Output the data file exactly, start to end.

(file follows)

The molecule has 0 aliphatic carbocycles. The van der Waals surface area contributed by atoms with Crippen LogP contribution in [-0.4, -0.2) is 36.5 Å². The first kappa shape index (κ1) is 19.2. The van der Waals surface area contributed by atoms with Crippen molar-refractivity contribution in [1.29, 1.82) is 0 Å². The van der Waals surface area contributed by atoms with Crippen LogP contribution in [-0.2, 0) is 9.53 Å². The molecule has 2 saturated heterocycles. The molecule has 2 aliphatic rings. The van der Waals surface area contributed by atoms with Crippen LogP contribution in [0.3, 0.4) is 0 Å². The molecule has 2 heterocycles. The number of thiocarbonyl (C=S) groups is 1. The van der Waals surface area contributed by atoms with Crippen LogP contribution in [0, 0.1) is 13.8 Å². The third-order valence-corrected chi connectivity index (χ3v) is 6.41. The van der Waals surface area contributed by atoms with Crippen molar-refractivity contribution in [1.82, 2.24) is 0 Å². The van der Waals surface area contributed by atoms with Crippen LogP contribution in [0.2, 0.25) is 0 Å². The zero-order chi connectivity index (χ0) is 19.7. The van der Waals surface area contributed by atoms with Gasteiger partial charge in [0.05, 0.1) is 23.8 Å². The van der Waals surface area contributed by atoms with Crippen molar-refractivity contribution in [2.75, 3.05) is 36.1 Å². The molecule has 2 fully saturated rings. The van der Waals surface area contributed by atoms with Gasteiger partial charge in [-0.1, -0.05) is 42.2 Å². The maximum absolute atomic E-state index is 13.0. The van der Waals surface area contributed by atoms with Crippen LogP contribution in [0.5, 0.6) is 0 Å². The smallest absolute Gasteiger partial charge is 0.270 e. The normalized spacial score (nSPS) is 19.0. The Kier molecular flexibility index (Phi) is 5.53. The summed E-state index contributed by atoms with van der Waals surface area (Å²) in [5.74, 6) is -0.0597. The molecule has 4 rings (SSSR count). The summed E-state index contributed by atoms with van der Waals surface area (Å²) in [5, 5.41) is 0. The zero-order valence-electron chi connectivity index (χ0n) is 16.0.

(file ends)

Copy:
The molecule has 0 aliphatic carbocycles. The van der Waals surface area contributed by atoms with Crippen LogP contribution in [-0.4, -0.2) is 36.5 Å². The first kappa shape index (κ1) is 19.2. The van der Waals surface area contributed by atoms with Crippen molar-refractivity contribution in [1.29, 1.82) is 0 Å². The van der Waals surface area contributed by atoms with Crippen LogP contribution in [-0.2, 0) is 9.53 Å². The molecule has 2 saturated heterocycles. The molecule has 2 aliphatic rings. The van der Waals surface area contributed by atoms with Crippen LogP contribution in [0.3, 0.4) is 0 Å². The molecule has 2 heterocycles. The number of thiocarbonyl (C=S) groups is 1. The van der Waals surface area contributed by atoms with Crippen LogP contribution in [0, 0.1) is 13.8 Å². The third-order valence-corrected chi connectivity index (χ3v) is 6.41. The van der Waals surface area contributed by atoms with Crippen molar-refractivity contribution in [1.82, 2.24) is 0 Å². The van der Waals surface area contributed by atoms with Crippen LogP contribution in [0.2, 0.25) is 0 Å². The zero-order chi connectivity index (χ0) is 19.7. The van der Waals surface area contributed by atoms with Gasteiger partial charge in [0.05, 0.1) is 23.8 Å². The van der Waals surface area contributed by atoms with Crippen molar-refractivity contribution in [2.75, 3.05) is 36.1 Å². The molecule has 2 fully saturated rings. The van der Waals surface area contributed by atoms with Gasteiger partial charge in [-0.1, -0.05) is 42.2 Å². The maximum absolute atomic E-state index is 13.0. The van der Waals surface area contributed by atoms with Crippen LogP contribution in [0.5, 0.6) is 0 Å². The smallest absolute Gasteiger partial charge is 0.270 e. The normalized spacial score (nSPS) is 19.0. The Kier molecular flexibility index (Phi) is 5.53. The summed E-state index contributed by atoms with van der Waals surface area (Å²) in [5.74, 6) is -0.0597. The molecule has 4 rings (SSSR count). The summed E-state index contributed by atoms with van der Waals surface area (Å²) in [5, 5.41) is 0. The zero-order valence-electron chi connectivity index (χ0n) is 16.0.